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Today was our weekly Puppy Play Time a our local Petco.  When we arrived Chase announced, “I want to watch Zoe.  In there, with you, Mommy.”  I looked for permission from the instructor and sighed in relief mixed with a bit of fear when she gave the go ahead.  I wasn’t sure how Chase would handle the stimulus from 8 active pups.  After a friendly, pure white German Shepard licked Chase on the face we created a corner where Chase could watch sitting from a chair with me sitting in front of him fielding playful pups away from Chase.  The same tactic used to keep overly excited pups away from the “I’m not so sure about this” pups, kept Chase happy and secure for about 10 minutes.

I became anxious when Zoe started to corner another puppy, a 10 week Great Dane, and tried to call Zoe back over to me.  The trainer in charge of the 30 minute canine social skills group lifted her hand in the universal stop gesture and said, “No, this is good.  For both pups.  It will teach Bailey (the Great Dane) to stick up for himself, and teach Zoe boundaries.” I then sat in awe as the quivering, puppy that for the first fifteen minutes stood shaking behind his master barked at Zoe and lunged.  Zoe ran for my lap and left the other pup alone the rest of the evening.  Zoe eventually found another puppy to play with him, and amazingly enough the cowering Great Dane soon joined the other frolicking puppies.

During this entire scenario Chase sat behind me on his chair.  I knew when Chase had enough as he started pressing on my back and pushing his chin into my neck. “Do you want to take a walk with Daddy while I stay with Zoe?”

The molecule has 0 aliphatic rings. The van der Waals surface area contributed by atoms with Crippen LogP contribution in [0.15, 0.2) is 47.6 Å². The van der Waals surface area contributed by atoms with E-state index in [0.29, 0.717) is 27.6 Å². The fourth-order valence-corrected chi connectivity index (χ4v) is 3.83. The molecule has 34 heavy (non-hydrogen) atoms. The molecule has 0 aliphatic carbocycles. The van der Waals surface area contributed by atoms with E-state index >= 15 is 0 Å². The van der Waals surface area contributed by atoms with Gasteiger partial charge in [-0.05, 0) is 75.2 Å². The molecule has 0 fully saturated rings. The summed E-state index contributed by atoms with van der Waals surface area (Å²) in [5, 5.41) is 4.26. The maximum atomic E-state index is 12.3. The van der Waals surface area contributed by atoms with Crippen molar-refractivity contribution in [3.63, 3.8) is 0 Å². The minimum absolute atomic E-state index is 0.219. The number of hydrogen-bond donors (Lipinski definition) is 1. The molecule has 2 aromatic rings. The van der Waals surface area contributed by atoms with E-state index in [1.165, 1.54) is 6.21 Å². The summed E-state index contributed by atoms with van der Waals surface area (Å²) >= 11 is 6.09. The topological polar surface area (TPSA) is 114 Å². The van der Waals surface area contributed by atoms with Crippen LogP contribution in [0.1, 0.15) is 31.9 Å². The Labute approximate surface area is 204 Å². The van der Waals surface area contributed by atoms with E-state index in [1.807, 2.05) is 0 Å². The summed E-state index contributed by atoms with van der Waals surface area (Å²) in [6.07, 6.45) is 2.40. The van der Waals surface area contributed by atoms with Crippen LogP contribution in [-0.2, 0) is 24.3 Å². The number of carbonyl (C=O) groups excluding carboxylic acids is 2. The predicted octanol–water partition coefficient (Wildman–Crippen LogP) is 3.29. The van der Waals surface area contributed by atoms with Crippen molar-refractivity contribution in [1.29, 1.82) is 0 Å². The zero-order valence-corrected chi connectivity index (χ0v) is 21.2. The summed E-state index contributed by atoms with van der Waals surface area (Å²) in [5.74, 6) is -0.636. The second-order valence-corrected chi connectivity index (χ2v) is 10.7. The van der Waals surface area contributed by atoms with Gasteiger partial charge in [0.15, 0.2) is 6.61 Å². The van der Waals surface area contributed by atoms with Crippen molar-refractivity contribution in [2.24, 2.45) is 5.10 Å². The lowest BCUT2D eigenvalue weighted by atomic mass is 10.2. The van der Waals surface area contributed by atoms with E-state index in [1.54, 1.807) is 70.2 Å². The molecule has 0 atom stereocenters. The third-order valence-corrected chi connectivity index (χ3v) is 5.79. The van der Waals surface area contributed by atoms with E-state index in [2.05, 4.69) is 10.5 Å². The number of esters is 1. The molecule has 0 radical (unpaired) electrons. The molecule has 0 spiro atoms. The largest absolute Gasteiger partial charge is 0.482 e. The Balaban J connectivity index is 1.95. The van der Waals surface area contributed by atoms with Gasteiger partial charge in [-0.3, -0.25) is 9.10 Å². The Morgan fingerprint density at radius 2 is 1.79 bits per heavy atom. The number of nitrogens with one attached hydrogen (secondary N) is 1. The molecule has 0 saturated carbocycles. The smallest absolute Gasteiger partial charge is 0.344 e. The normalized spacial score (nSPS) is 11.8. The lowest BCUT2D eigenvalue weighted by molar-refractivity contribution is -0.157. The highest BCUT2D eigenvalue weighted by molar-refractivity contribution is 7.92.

“No, I just want to go home.” He replied in his super subdued tone.  I gave him a firm hug and told him, “We will go home after Zoe’s play time. He needs this so that he will be a better service dog for you.” Chase looked at me and asked “Why?” I pointed to where Zoe was wrestling with another dog. I showed Chase how Zoe was learning to bite gently -earlier he nipped another dog too hard and well, you can imagine what happened next. I had a twenty pound whining dog in my lap. Zoe avoided that other pup the rest of the evening. We talked about how important it was for Zoe to learn not to bite so hard, and eventually stop biting altogether.

Soon after Chase gave me a hug and joined his dad out of the puppy arena.  For the next ten minutes I watched Zoe as he he practiced the skills of taking turns, personal space, unacceptable social behaviors, etc.  I then chuckled to myself as I realized that each Tuesday evening Chase attends his own social skills group for these same exact reasons.  The more I am around Chase and Zoe the more I am realizing how similar the two of them are, and how perfect they are for each other.

Learn more about Chasing Zoe.

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